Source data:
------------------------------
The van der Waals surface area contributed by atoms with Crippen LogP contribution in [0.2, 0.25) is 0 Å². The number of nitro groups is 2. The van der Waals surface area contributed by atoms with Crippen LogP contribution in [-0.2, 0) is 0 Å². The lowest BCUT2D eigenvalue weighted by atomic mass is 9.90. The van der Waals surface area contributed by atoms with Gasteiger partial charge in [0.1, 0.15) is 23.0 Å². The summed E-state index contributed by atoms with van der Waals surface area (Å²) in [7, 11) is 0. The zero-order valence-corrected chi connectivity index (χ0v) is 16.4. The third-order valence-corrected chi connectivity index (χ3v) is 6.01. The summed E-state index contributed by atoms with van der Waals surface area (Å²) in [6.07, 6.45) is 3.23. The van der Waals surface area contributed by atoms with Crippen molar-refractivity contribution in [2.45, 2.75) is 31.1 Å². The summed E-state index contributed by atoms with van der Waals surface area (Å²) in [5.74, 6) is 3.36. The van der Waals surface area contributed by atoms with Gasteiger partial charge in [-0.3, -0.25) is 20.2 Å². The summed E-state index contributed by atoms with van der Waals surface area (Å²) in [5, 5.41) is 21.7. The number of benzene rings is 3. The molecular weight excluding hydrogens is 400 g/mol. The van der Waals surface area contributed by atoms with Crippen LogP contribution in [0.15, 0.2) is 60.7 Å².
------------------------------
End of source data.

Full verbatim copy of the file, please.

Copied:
The van der Waals surface area contributed by atoms with Crippen LogP contribution in [0.2, 0.25) is 0 Å². The number of nitro groups is 2. The van der Waals surface area contributed by atoms with Crippen LogP contribution in [-0.2, 0) is 0 Å². The lowest BCUT2D eigenvalue weighted by atomic mass is 9.90. The van der Waals surface area contributed by atoms with Gasteiger partial charge in [0.1, 0.15) is 23.0 Å². The summed E-state index contributed by atoms with van der Waals surface area (Å²) in [7, 11) is 0. The zero-order valence-corrected chi connectivity index (χ0v) is 16.4. The third-order valence-corrected chi connectivity index (χ3v) is 6.01. The summed E-state index contributed by atoms with van der Waals surface area (Å²) in [6.07, 6.45) is 3.23. The van der Waals surface area contributed by atoms with Crippen molar-refractivity contribution in [2.45, 2.75) is 31.1 Å². The summed E-state index contributed by atoms with van der Waals surface area (Å²) in [5.74, 6) is 3.36. The van der Waals surface area contributed by atoms with Gasteiger partial charge in [-0.3, -0.25) is 20.2 Å². The summed E-state index contributed by atoms with van der Waals surface area (Å²) in [5, 5.41) is 21.7. The number of benzene rings is 3. The molecular weight excluding hydrogens is 400 g/mol. The van der Waals surface area contributed by atoms with Crippen LogP contribution in [0.15, 0.2) is 60.7 Å².